Is Fish Meat? Prison Forces Vegetarian to Eat It

Fish is meat. Many servers I’ve had at restaurants did not understand this, and recommended fish when I asked if their menus included vegetarian options.

More importantly, the state of Connecticut does not understand this. Its Corrigan-Radgowski Correctional Institution serves an incarcerated vegetarian, Howard Cosby, three dinners of fish a week, no substitutions.

Cosby is a practicing Buddhist of a branch that forbids eating meat. The 35-year-old must have come to this religion, which calls for non-violence, later in life, given that he is serving a 19 and a half year sentence for sexual assault. Not the most sympathetic poster-boy, but nonetheless, anyone interested in keeping government out of people’s religious beliefs — or in the integrity of the English language, basic biology education, or making it easier to be vegetarian — has reason to back him up on this.

A federal statute, the Religious Land Use and Institutionalized Persons Act, prohibits prisons from imposing substantial burdens on inmates’ religious observance. Courts across the country have relied on this law to rule that prisons must provide vegetarian food to some prisoners, and that fish flesh is not vegetarian. If it were, we wouldn’t need a different word for people who eat fish but no other animals. (If you’re wondering, the word is pescetarian.)

Animal Blawg notes that the Catholic Church, like Connecticut’s Department of Prisons, categorizes fish as not-meat, which is where the tradition of eating it on Fridays and during Lent comes from. Catholics are supposed to deprive themselves on those days, and some people think forgoing meat is a deprivation. Clearly they have never seen an Isa Chandra Moskowitz cookbook.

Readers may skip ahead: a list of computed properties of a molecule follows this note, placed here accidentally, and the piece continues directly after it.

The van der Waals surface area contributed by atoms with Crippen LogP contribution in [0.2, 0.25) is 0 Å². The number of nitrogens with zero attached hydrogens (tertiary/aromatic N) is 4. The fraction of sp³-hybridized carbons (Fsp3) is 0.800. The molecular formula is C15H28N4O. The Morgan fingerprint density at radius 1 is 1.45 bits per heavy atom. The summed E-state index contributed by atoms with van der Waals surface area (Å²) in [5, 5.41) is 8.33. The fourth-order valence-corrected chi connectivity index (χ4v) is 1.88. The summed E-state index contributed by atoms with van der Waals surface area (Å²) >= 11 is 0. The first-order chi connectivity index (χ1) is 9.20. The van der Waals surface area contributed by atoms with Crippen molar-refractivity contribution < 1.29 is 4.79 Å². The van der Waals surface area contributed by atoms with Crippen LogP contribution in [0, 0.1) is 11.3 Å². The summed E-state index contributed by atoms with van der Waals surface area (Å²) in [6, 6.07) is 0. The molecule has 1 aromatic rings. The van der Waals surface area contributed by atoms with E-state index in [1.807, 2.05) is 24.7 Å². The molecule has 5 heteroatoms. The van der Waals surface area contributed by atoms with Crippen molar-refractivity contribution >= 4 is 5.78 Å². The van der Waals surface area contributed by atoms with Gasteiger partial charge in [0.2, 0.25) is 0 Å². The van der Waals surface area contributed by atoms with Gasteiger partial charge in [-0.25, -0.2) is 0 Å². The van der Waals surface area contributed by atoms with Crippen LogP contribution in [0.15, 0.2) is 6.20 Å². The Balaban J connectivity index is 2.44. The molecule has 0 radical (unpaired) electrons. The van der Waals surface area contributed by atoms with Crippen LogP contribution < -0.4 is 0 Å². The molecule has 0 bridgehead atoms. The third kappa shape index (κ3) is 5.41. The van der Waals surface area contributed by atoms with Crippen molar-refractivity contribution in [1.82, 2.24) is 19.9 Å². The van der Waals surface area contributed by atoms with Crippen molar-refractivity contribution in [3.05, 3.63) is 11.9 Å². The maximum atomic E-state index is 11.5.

Where do people come up with the idea that some corpses are not meat? Maybe there is a causal effect between the Catholic doctrine and the prison’s menu, but I think it is more likely that the confusion of the Church, prison officials and waiters comes from the same place. That place could be the enormous differences between fishes and the other animals Americans and Europeans commonly eat, like chickens, cows and pigs. Fishes don’t do the things we expect of those animals: they can’t breathe air; they don’t walk on legs; most of them make no sounds that we can hear; and they aren’t warm-blooded. Ergo, not meat!

On the other hand, fishes are conscious. They feel pain and fear. They have mothers and faces. They poop. They fall into the animal kingdom. The same cannot be said of vegetables.

As far as the free exercise of religion goes, the problem isn’t that the prison’s meal-planning makes no sense. It is that government should not dictate how a religion defines its beliefs.

Cosby sought help from PETA, which has sent a letter to the prison. The organization notes that one judge chastised prison officials for refusing to provide an inmate with vegan meals, saying, “why make a federal case out of it? … [W]hat the State did here, digging in its heels and saying no, seems quite unreasonable to me.”

We’ll see how reasonable Connecticut is.

Photo Credit: Thinkstock/iStockphoto


Jim Ven
Jim Venabout a year ago

thanks for the article.

Carrie-Anne Brown

thanks for sharing

Diane L.
Diane L.2 years ago

Deborah S., please try to comment only on the topic and not make things personal with insults "tossed in" for good measure. I most certainly HAVE "paid attention", and sorry that you are of the opinion that I haven't. I stick to what I've said that this prisoner, who is not paying to be in CLUB MED, is being fed nutritious food, or at least it's being provided for him. If he chooses not to eat what he doesn't want, that is his choice.

Three long diatribes directed at me, personally, because I disagree with you about giving this convicted felon a special diet? Seriously? Once again, he's not being forced to eat anything. Foregoing one thing in his meals (and he's being offered THREE per day, which is more than most unemployed and/or homeless people scrape up these days) will certainly provide for his nutritional needs if he eats the rest. He's looking for special treatment and attention at tax payers expense.

Deborah S.
Deborah S.2 years ago

Diane L.
The bulk of your argument seems to be that no one is forcing this prisoner to eat meat. What you seem incapable of understanding is that no one here is arguing that they ARE -- at least not in the gun-to-the-head way you imply. The point is this... please pay attention this time...